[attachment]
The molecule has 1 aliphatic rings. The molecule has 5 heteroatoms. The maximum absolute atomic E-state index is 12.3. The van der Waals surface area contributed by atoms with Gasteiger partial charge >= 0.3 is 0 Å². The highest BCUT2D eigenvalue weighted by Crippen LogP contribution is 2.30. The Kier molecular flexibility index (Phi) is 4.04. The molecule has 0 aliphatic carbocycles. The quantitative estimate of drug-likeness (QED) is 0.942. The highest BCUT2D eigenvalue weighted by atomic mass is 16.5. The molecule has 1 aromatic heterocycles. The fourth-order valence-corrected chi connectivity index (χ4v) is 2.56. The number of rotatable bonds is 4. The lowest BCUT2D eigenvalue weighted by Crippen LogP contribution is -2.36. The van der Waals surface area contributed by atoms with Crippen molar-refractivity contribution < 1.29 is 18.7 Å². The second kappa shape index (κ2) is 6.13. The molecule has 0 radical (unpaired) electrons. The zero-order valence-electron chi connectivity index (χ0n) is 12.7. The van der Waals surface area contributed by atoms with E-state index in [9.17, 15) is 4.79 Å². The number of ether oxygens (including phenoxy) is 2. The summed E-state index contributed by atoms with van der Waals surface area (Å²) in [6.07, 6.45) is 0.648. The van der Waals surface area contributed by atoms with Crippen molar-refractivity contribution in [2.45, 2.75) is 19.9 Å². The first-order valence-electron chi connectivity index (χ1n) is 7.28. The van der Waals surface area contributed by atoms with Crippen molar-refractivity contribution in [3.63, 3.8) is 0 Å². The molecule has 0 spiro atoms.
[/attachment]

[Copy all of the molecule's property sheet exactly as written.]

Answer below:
The molecule has 1 aliphatic rings. The molecule has 5 heteroatoms. The maximum absolute atomic E-state index is 12.3. The van der Waals surface area contributed by atoms with Gasteiger partial charge >= 0.3 is 0 Å². The highest BCUT2D eigenvalue weighted by Crippen LogP contribution is 2.30. The Kier molecular flexibility index (Phi) is 4.04. The molecule has 0 aliphatic carbocycles. The quantitative estimate of drug-likeness (QED) is 0.942. The highest BCUT2D eigenvalue weighted by atomic mass is 16.5. The molecule has 1 aromatic heterocycles. The fourth-order valence-corrected chi connectivity index (χ4v) is 2.56. The number of rotatable bonds is 4. The lowest BCUT2D eigenvalue weighted by Crippen LogP contribution is -2.36. The van der Waals surface area contributed by atoms with Crippen molar-refractivity contribution < 1.29 is 18.7 Å². The second kappa shape index (κ2) is 6.13. The molecule has 0 radical (unpaired) electrons. The zero-order valence-electron chi connectivity index (χ0n) is 12.7. The van der Waals surface area contributed by atoms with E-state index in [9.17, 15) is 4.79 Å². The number of ether oxygens (including phenoxy) is 2. The summed E-state index contributed by atoms with van der Waals surface area (Å²) in [6.07, 6.45) is 0.648. The van der Waals surface area contributed by atoms with Crippen molar-refractivity contribution in [2.45, 2.75) is 19.9 Å². The first-order valence-electron chi connectivity index (χ1n) is 7.28. The van der Waals surface area contributed by atoms with Crippen molar-refractivity contribution in [3.63, 3.8) is 0 Å². The molecule has 0 spiro atoms.